So, it would follow, if you follow my thread, that both of these edifices should fling their doors open EVERY day of the week…even if you must train more volunteers to do the “grunt” work (and here I believe Unions need to get on board). If citizens want this enough, they will step up and make it happen. Libraries are a human right … if you want creative thinkers, critical thinkers, thinkers period.

Are you with me?

Oh and while you’re at it…read a banned book! There’s a million of them. Here’s some I’ve read WITH my children…

Where Did I Come From? Cover

The Giver Cover

A Wrinkle in Time  Cover

And one of the all time best banned books… In the Night Kitchen, by Maurice Sendak

Wonderful Banned Books Week display at Porter Square Bookstore, 2012

Nickel and Dimes-10TH Anniversary Edition (11 Edition) Cover

They are some of the best reading in town … with the greatest ideas!

Blossom Women’s Circles

This week our young women will be being introduced to making their own journals. First we’ll be creating paperbag journals from LCBO wine bottle bags, which I’ve already gessoed.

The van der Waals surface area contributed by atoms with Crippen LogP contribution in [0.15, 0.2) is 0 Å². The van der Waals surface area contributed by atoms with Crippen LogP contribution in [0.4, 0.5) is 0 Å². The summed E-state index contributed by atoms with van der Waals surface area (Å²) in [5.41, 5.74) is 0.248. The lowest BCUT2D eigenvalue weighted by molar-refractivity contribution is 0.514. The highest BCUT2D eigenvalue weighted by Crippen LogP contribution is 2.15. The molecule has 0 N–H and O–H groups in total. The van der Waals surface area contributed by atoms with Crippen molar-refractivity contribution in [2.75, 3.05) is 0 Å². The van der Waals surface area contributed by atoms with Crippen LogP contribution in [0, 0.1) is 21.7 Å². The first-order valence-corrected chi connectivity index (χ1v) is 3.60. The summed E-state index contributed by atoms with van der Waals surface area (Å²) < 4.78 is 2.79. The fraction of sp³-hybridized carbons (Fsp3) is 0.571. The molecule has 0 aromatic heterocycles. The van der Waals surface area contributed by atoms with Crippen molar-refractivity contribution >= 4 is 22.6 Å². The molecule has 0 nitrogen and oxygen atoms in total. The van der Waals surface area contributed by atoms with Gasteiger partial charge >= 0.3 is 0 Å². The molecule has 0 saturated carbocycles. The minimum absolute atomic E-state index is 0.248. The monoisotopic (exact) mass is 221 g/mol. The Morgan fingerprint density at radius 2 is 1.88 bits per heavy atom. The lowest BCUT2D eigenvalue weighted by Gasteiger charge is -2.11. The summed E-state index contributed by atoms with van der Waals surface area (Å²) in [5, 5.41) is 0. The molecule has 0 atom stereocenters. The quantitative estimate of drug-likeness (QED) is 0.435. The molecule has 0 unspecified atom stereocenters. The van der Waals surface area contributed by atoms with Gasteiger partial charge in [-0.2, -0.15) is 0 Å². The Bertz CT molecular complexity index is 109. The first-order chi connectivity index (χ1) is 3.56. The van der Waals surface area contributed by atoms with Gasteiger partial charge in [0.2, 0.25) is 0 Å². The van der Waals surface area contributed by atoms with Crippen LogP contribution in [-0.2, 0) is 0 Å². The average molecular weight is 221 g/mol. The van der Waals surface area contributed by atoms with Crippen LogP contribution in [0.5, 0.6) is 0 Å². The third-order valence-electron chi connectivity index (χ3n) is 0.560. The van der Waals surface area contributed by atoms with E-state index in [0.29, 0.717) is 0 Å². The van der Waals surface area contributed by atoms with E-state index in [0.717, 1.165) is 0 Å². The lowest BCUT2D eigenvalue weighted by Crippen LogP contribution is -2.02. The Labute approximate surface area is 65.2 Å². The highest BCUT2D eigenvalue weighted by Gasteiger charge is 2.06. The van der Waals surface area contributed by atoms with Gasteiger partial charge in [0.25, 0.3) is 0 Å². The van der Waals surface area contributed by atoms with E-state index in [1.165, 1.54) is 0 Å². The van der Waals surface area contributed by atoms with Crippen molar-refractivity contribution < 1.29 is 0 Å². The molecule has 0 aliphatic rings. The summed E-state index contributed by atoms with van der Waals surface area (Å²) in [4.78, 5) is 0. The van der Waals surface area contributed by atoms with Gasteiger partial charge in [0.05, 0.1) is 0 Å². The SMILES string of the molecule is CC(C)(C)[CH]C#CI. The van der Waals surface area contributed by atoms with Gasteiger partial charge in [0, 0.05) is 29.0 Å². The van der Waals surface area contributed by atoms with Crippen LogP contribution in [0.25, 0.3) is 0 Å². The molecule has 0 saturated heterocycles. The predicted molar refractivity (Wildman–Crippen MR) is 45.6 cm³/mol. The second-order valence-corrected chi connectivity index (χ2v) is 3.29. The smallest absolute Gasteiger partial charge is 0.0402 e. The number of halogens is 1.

But I’ve been preparing this cover for a while now. It will hold all my Spirit paintings and Dot paintings from this summer. I’m going to keep the paintings secret for a while, but thought this steamy, hot summer day was ideal to share just the cover…

Pondering an old red sweater …

Right now I am reading “No Ordinary Time” by Jan Phillips. Well, to be truthful I am not so much reading … as practicing this book. There are ideas, concepts, constructs, words, sentences, musings on every single page that I want to commit to memory, imbue into my cellular structure. This, found on page 195, speaks so intimately to my sense of “At Loose Ends” that I must share it…